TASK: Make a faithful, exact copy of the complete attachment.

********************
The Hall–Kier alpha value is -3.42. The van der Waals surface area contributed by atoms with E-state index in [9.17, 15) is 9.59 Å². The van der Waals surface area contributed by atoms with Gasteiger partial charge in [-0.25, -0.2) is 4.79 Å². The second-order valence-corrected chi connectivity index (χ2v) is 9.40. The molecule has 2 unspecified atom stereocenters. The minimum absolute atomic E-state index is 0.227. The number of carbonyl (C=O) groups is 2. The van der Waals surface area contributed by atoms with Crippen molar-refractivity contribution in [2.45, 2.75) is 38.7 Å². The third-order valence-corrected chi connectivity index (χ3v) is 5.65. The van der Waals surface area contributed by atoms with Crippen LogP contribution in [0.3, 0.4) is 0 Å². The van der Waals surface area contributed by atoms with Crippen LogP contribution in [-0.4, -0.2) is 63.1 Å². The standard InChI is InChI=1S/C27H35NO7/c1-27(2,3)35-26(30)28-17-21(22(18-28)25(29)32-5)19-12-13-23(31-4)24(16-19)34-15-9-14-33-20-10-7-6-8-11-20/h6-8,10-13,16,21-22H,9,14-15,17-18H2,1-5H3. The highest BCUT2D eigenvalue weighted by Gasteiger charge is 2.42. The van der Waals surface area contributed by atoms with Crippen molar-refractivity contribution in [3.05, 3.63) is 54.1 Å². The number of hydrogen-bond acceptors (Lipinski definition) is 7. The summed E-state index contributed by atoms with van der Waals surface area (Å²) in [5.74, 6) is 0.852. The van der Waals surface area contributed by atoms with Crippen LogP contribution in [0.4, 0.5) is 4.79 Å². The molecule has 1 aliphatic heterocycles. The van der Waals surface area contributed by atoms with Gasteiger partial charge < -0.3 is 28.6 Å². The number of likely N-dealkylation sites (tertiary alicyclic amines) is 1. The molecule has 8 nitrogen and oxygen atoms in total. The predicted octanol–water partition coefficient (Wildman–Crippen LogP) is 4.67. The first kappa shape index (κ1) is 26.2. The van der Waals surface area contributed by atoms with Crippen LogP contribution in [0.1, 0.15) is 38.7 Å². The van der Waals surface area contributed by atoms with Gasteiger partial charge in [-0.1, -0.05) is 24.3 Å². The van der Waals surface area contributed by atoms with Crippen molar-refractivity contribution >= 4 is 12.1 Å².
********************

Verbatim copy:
The Hall–Kier alpha value is -3.42. The van der Waals surface area contributed by atoms with E-state index in [9.17, 15) is 9.59 Å². The van der Waals surface area contributed by atoms with Gasteiger partial charge in [-0.25, -0.2) is 4.79 Å². The second-order valence-corrected chi connectivity index (χ2v) is 9.40. The molecule has 2 unspecified atom stereocenters. The minimum absolute atomic E-state index is 0.227. The number of carbonyl (C=O) groups is 2. The van der Waals surface area contributed by atoms with Crippen molar-refractivity contribution in [2.45, 2.75) is 38.7 Å². The third-order valence-corrected chi connectivity index (χ3v) is 5.65. The van der Waals surface area contributed by atoms with Crippen LogP contribution in [0.3, 0.4) is 0 Å². The van der Waals surface area contributed by atoms with Crippen LogP contribution in [-0.4, -0.2) is 63.1 Å². The standard InChI is InChI=1S/C27H35NO7/c1-27(2,3)35-26(30)28-17-21(22(18-28)25(29)32-5)19-12-13-23(31-4)24(16-19)34-15-9-14-33-20-10-7-6-8-11-20/h6-8,10-13,16,21-22H,9,14-15,17-18H2,1-5H3. The highest BCUT2D eigenvalue weighted by Gasteiger charge is 2.42. The van der Waals surface area contributed by atoms with Crippen molar-refractivity contribution in [3.05, 3.63) is 54.1 Å². The number of hydrogen-bond acceptors (Lipinski definition) is 7. The summed E-state index contributed by atoms with van der Waals surface area (Å²) in [5.74, 6) is 0.852. The van der Waals surface area contributed by atoms with Crippen LogP contribution in [0.4, 0.5) is 4.79 Å². The molecule has 1 aliphatic heterocycles. The van der Waals surface area contributed by atoms with Gasteiger partial charge < -0.3 is 28.6 Å². The number of likely N-dealkylation sites (tertiary alicyclic amines) is 1. The molecule has 8 nitrogen and oxygen atoms in total. The predicted octanol–water partition coefficient (Wildman–Crippen LogP) is 4.67. The first kappa shape index (κ1) is 26.2. The van der Waals surface area contributed by atoms with Crippen LogP contribution in [0.1, 0.15) is 38.7 Å². The van der Waals surface area contributed by atoms with Gasteiger partial charge in [-0.1, -0.05) is 24.3 Å². The van der Waals surface area contributed by atoms with Crippen molar-refractivity contribution >= 4 is 12.1 Å².